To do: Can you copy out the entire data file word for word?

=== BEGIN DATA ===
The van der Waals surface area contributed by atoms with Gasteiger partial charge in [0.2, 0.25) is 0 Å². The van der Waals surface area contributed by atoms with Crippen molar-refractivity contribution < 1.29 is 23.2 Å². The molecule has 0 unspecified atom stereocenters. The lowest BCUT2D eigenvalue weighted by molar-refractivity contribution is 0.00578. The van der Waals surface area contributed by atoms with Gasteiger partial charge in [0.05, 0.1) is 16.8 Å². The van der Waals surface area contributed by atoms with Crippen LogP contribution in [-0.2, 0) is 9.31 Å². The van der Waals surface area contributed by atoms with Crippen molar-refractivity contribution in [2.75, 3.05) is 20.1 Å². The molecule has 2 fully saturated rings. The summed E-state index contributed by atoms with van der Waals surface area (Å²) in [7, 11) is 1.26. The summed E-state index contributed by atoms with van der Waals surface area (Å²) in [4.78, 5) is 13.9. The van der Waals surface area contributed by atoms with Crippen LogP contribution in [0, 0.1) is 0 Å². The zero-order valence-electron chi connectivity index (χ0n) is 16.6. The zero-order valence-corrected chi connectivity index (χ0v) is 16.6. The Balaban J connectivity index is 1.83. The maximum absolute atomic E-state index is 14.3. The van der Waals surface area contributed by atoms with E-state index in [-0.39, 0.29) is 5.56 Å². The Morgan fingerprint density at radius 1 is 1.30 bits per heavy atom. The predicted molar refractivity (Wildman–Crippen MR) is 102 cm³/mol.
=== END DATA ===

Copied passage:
The van der Waals surface area contributed by atoms with Gasteiger partial charge in [0.2, 0.25) is 0 Å². The van der Waals surface area contributed by atoms with Crippen molar-refractivity contribution < 1.29 is 23.2 Å². The molecule has 0 unspecified atom stereocenters. The lowest BCUT2D eigenvalue weighted by molar-refractivity contribution is 0.00578. The van der Waals surface area contributed by atoms with Gasteiger partial charge in [0.05, 0.1) is 16.8 Å². The van der Waals surface area contributed by atoms with Crippen LogP contribution in [-0.2, 0) is 9.31 Å². The van der Waals surface area contributed by atoms with Crippen molar-refractivity contribution in [2.75, 3.05) is 20.1 Å². The molecule has 2 fully saturated rings. The summed E-state index contributed by atoms with van der Waals surface area (Å²) in [7, 11) is 1.26. The summed E-state index contributed by atoms with van der Waals surface area (Å²) in [4.78, 5) is 13.9. The van der Waals surface area contributed by atoms with Crippen LogP contribution in [0, 0.1) is 0 Å². The zero-order valence-electron chi connectivity index (χ0n) is 16.6. The zero-order valence-corrected chi connectivity index (χ0v) is 16.6. The Balaban J connectivity index is 1.83. The maximum absolute atomic E-state index is 14.3. The van der Waals surface area contributed by atoms with E-state index in [-0.39, 0.29) is 5.56 Å². The Morgan fingerprint density at radius 1 is 1.30 bits per heavy atom. The predicted molar refractivity (Wildman–Crippen MR) is 102 cm³/mol.